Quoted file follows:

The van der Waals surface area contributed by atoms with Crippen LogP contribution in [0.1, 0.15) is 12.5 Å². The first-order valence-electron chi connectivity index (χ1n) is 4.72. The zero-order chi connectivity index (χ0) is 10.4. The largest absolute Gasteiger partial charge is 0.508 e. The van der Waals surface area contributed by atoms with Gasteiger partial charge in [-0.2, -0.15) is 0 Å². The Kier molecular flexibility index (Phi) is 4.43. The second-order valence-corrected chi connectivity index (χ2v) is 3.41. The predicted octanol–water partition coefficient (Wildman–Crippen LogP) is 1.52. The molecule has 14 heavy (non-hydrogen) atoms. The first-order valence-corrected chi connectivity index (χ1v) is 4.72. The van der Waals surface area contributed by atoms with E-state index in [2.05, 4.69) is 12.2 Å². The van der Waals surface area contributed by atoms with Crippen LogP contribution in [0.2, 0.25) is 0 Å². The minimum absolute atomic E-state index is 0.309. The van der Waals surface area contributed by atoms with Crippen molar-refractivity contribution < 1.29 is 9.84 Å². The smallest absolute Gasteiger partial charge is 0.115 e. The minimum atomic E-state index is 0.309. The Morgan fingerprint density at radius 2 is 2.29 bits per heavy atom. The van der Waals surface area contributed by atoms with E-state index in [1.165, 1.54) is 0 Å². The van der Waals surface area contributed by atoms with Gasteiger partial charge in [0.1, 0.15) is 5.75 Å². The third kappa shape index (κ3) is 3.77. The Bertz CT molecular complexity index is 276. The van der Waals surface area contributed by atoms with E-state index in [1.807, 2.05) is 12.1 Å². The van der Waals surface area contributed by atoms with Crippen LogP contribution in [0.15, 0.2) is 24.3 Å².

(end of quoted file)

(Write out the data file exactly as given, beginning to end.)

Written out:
The van der Waals surface area contributed by atoms with Crippen LogP contribution in [0.1, 0.15) is 12.5 Å². The first-order valence-electron chi connectivity index (χ1n) is 4.72. The zero-order chi connectivity index (χ0) is 10.4. The largest absolute Gasteiger partial charge is 0.508 e. The van der Waals surface area contributed by atoms with Gasteiger partial charge in [-0.2, -0.15) is 0 Å². The Kier molecular flexibility index (Phi) is 4.43. The second-order valence-corrected chi connectivity index (χ2v) is 3.41. The predicted octanol–water partition coefficient (Wildman–Crippen LogP) is 1.52. The molecule has 14 heavy (non-hydrogen) atoms. The first-order valence-corrected chi connectivity index (χ1v) is 4.72. The van der Waals surface area contributed by atoms with E-state index in [2.05, 4.69) is 12.2 Å². The van der Waals surface area contributed by atoms with Crippen LogP contribution in [0.2, 0.25) is 0 Å². The minimum absolute atomic E-state index is 0.309. The van der Waals surface area contributed by atoms with Crippen molar-refractivity contribution < 1.29 is 9.84 Å². The smallest absolute Gasteiger partial charge is 0.115 e. The minimum atomic E-state index is 0.309. The Morgan fingerprint density at radius 2 is 2.29 bits per heavy atom. The van der Waals surface area contributed by atoms with E-state index in [1.165, 1.54) is 0 Å². The van der Waals surface area contributed by atoms with Gasteiger partial charge in [0.1, 0.15) is 5.75 Å². The third kappa shape index (κ3) is 3.77. The Bertz CT molecular complexity index is 276. The van der Waals surface area contributed by atoms with E-state index in [1.807, 2.05) is 12.1 Å². The van der Waals surface area contributed by atoms with Crippen LogP contribution in [0.15, 0.2) is 24.3 Å².